## Transcribed Text

Exercise 1 A transition matrix is doubly stochastic if each column sum is 1. Find the stationary
distribution for a doubly stochastic chain with M states.
Exercise 2 Trials are performed in sequence. If the last two trials were successes, then the next
trial is a success with probability 0.8; otherwise the next trial is a success with probability 0.5. In
the long run, what proportion of trials are successes?
Exercise 3 Let {Xn} be a regular finite state Markov chain with transition matrix P and stationary distribution w. Define the process {Yn} by Yn = (Xn−1, Xn). Show that {Yn} is a Markov
chain, and compute
limn→∞
P(Yn = (i, j)) (1)
Exercise 5 Consider the following transition probability matrix for a Markov chain on 5 states:
P =
0.5 0.3 0 0 0.2
0 0.5 0 0 0.5
0 0.4 0.4 0.2 0
0.3 0 0.2 0 0.5
0.5 0.2 0 0 0.3
c). Compute the expected number of steps needed to first return to state 1, conditioned on starting in
state 1.
d). Compute the expected number of steps needed to first reach any of the states {1, 2, 5}, conditioned on starting in state 3.
Exercise 7 [Snell and Grinstead] A city is divided into three areas 1, 2, 3. It is estimated that
amounts u1, u2, u3 of pollution are emitted each day from these three areas. A fraction qij of the
pollution from region i ends up the next day at region j. A fraction qi = 1 −
P
j
qij > 0 escapes
into the atmosphere. Let w
(n)
i
be the amount of pollution in area i after n days.
(a) Show that w
(n) = u + uQ + · · · + uQn−1
.
(b) Show that w
(n) → w.
(c) Show how to determine the levels of pollution u which would result in a prescribed level w.
Exercise 8 [The gambler’s ruin] At each play a gambler has probability p of winning one unit and
probability q = 1−p of losing one unit. Assuming that successive plays of the game are independent,
what is the probability that, starting with i units, the gambler’s fortune will reach N before reaching
0? [Hint: define Pi to be the probability that the gambler’s fortune reaches N before reaching 0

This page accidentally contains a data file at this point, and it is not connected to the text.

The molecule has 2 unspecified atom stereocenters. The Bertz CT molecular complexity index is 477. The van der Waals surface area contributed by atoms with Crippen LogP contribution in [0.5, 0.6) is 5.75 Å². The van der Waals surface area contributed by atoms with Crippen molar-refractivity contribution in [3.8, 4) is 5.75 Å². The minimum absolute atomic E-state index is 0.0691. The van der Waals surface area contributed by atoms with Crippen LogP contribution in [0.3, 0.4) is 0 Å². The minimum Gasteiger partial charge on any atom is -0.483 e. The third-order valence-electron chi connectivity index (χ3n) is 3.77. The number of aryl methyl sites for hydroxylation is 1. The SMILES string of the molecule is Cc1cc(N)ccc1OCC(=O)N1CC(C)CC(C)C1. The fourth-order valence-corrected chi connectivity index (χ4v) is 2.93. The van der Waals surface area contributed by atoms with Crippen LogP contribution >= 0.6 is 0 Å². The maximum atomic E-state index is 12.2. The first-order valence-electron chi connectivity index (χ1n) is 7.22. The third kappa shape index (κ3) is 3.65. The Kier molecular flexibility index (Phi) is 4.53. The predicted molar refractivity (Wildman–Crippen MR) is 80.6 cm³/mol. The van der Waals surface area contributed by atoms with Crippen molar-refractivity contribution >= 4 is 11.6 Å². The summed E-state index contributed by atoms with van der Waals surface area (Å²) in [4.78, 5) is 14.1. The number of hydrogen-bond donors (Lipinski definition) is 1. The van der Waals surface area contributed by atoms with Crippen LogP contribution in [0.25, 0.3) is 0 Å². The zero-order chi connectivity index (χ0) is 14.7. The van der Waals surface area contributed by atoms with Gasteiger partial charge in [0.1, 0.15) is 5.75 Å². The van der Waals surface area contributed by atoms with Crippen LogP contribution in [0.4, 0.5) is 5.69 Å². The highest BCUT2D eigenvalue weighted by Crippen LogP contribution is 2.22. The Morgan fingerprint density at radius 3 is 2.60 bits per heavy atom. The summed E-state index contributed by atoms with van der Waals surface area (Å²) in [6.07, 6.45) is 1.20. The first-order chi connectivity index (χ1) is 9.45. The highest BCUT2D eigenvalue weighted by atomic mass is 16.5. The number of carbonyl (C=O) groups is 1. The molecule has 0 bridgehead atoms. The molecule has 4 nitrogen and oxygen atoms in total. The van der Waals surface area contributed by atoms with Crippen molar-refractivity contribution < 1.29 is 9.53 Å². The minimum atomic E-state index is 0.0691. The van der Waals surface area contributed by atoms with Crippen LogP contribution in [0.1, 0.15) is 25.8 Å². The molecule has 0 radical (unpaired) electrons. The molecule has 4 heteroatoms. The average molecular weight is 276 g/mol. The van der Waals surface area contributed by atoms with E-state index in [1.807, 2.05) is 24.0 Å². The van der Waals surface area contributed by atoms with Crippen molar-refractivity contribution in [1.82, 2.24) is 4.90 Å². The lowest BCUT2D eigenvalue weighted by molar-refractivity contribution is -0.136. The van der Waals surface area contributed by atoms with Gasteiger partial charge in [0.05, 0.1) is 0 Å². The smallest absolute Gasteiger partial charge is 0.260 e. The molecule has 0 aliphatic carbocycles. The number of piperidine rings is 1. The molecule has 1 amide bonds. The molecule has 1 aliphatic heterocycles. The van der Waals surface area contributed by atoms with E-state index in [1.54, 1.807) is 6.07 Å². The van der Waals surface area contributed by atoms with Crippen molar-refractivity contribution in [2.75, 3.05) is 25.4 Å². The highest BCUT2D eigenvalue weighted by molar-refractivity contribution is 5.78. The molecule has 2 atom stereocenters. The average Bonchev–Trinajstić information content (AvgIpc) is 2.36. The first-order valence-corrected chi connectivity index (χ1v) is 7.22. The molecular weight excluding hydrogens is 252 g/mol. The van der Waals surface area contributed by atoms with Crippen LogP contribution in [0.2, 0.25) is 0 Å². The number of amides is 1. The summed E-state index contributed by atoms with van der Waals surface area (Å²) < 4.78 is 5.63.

conditioned on starting in state i. By conditioning on the first step derive a recursion relation
between Pi
, Pi+1 and Pi−1.]
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18. Assume that a student going to certain four-year medical school in northern New England has, each year, a probability q of unking out, a probability r of having to repeat
the year, and a probability p of moving on to the next year (in the fourth year, moving
on means graduating).
a) Form a transition matrix for this process taking as states F, 1, 2, 3, 4 and G where F
stands for unking out and G for graduating, and the other states represent the year of
study.
b) For the case q = .1, r = .2 and p = .7 nd the time a beginning student can expect to
be in the second year. How long should this student expect to be in medical school?
c) Find the probability that this beginning student will graduate.
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26. Let P be the transition matrix of an r-state ergodic chain. Prove that, if the diagonal
entries pii are positive, then the chain is regular.
27. Prove that if P is the transition matrix of an ergodic chain, then (1/2)(I + P) is
the transition matrix of a regular chain.
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1. Consider the Markov chain with transition matrix
P =
1/2 1/2
1/4 3/4
Find the fundamental matrix z for this chain. Compute the mean rst passage matrix
using Z.
2. A study of the strengths of Ivy League football teams shows that if a school has
a strong team one year it is equally likely to have a strong team or average team next
year; if it has an average team, half the time it is average next year, and if it changes it is
just as likely to become strong as weak; if it is weak it has 2/3 probability or remaining
so and 1/3 of becoming average.
a) A school has a strong team. On the average, how long will it be before it has another
strong team?
b) A school has a weak team; how long (on the average) must the alumni wait for a strong
team?
16. Let P be the transition matrix of an ergodic Markov chain. Show that
(I + P + . . . + P
n−1
)(I − P + W) = I − P
n + nW,
and from this show that
I + P + . . . Pn−1
n
→ W,
as n → ∞

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